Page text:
ObjectivesTo examine the association of the 25-item National Eye Institute Visual Function Questionnaire (NEI-VFQ-25) overall and specific scale scores with visual acuity, diabetic retinopathy, and other characteristics, in a cohort of persons with type 1 diabetes.
DesignPopulation-based cohort study.
SettingAn 11-county area in southern Wisconsin.
ParticipantsSix hundred two persons with diabetes whose conditions were diagnosed when they were younger than 30 years and who were currently taking insulin participated in baseline, 4-year, 10-year, and 14-year follow-up examinations.
Main outcome measuresAn interview that consisted of the 25-item NEI-VFQ was completed. Visual acuity was measured by the Early Treatment of Diabetic Retinopathy Study (ETDRS) protocol and the presence and severity of retinopathy and macular edema were detected by masked grading of stereoscopic color fundus photographs using the modified Airlie House classification and the ETDRS retinopathy severity scheme.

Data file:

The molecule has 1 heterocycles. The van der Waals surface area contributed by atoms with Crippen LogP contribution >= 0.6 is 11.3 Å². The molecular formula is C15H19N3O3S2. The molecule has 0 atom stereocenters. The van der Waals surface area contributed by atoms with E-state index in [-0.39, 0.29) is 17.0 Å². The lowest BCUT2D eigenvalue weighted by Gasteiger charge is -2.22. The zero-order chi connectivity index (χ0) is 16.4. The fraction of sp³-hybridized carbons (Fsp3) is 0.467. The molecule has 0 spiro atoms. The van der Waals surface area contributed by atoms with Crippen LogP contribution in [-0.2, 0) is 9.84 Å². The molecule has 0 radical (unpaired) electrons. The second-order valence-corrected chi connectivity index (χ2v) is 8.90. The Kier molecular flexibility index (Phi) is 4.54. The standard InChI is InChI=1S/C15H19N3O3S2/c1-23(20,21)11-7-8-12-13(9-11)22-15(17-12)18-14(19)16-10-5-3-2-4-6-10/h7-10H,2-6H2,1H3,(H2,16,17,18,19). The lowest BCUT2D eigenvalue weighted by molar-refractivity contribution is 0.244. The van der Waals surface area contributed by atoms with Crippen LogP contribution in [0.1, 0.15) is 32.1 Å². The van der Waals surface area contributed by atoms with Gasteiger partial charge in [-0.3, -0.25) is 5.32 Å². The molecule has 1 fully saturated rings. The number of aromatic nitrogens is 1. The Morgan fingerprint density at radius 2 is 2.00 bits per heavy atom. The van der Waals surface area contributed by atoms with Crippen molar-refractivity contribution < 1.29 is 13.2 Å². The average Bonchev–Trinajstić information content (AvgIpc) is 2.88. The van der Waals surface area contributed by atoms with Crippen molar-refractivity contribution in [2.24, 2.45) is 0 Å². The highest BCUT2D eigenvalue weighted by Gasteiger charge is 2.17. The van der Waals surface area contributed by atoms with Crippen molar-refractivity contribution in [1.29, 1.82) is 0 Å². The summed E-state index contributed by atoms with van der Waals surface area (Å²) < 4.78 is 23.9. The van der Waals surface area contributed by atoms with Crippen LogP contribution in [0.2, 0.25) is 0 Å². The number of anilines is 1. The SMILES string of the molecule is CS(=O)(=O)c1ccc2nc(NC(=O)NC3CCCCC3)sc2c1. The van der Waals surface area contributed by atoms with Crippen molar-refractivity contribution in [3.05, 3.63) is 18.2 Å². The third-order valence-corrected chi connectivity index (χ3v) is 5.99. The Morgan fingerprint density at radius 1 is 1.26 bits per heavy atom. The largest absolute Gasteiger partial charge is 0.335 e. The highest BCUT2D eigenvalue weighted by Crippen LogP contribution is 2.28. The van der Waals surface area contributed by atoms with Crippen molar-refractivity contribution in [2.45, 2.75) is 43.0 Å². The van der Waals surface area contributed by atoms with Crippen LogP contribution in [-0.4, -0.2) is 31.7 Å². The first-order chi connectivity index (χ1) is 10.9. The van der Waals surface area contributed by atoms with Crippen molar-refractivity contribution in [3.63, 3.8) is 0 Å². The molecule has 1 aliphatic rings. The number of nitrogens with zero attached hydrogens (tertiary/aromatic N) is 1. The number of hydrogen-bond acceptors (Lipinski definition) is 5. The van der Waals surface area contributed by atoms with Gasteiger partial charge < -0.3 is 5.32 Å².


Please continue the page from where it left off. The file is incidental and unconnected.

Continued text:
ResultsUnivariate analyses revealed that the total NEI-VFQ-25 score was lower in persons who were older, had a longer duration of diabetes, higher glycosylated hemoglobin, were in renal failure, had a history of cardiovascular disease, hypertension, or amputation of a lower limb, had poorer visual acuity, more severe diabetic retinopathy, macular edema, glaucoma, cataract, abnormalities in tactile sensation or temperature sensitivity, smoked more total pack-years, led a more sedentary lifestyle, and had poor peak expiratory flow. In multivariate analyses, while controlling for the physical and mental component scores from the Medical Outcomes Survey 36-Item Short-Form Health Survey as measures of comorbidity, lower total NEI-VFQ-25 scores were independently associated with poorer visual acuity, more severe retinopathy, older age, history of loss of tactile sensation, and more total pack-years of cigarettes smoked.
ConclusionsIn this cross-sectional study, the 25-item NEI-VFQ seems to be strongly associated with vision, independent of severity of retinopathy and other complications associated with type 1 diabetes. It may be a useful measure of health-related quality of life as it relates to vision in epidemiological studies and clinical trials in persons with diabetes.